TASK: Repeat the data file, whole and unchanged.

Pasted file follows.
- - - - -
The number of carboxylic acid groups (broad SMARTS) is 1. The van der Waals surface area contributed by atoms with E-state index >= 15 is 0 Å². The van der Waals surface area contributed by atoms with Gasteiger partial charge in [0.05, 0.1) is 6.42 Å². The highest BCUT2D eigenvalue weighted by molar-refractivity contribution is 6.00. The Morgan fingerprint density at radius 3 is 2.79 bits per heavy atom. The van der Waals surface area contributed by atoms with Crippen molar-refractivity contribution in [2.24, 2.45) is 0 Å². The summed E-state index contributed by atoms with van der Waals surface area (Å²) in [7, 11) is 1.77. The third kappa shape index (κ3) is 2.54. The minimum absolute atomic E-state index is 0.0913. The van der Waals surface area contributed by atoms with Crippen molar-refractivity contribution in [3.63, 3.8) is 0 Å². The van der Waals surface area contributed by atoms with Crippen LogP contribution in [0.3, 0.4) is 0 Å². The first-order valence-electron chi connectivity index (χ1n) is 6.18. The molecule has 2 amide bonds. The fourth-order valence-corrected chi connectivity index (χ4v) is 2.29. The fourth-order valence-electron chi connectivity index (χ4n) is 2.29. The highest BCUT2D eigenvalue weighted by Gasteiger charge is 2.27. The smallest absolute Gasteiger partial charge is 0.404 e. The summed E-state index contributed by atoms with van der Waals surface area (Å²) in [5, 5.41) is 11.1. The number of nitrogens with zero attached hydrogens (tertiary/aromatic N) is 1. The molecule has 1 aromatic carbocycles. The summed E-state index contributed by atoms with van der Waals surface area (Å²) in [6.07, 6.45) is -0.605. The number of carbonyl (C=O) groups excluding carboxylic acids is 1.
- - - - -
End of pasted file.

The number of carboxylic acid groups (broad SMARTS) is 1. The van der Waals surface area contributed by atoms with E-state index >= 15 is 0 Å². The van der Waals surface area contributed by atoms with Gasteiger partial charge in [0.05, 0.1) is 6.42 Å². The highest BCUT2D eigenvalue weighted by molar-refractivity contribution is 6.00. The Morgan fingerprint density at radius 3 is 2.79 bits per heavy atom. The van der Waals surface area contributed by atoms with Crippen molar-refractivity contribution in [2.24, 2.45) is 0 Å². The summed E-state index contributed by atoms with van der Waals surface area (Å²) in [7, 11) is 1.77. The third kappa shape index (κ3) is 2.54. The minimum absolute atomic E-state index is 0.0913. The van der Waals surface area contributed by atoms with Crippen molar-refractivity contribution in [3.63, 3.8) is 0 Å². The van der Waals surface area contributed by atoms with Crippen LogP contribution in [0.3, 0.4) is 0 Å². The first-order valence-electron chi connectivity index (χ1n) is 6.18. The molecule has 2 amide bonds. The fourth-order valence-corrected chi connectivity index (χ4v) is 2.29. The fourth-order valence-electron chi connectivity index (χ4n) is 2.29. The highest BCUT2D eigenvalue weighted by Gasteiger charge is 2.27. The smallest absolute Gasteiger partial charge is 0.404 e. The summed E-state index contributed by atoms with van der Waals surface area (Å²) in [5, 5.41) is 11.1. The number of nitrogens with zero attached hydrogens (tertiary/aromatic N) is 1. The molecule has 1 aromatic carbocycles. The summed E-state index contributed by atoms with van der Waals surface area (Å²) in [6.07, 6.45) is -0.605. The number of carbonyl (C=O) groups excluding carboxylic acids is 1.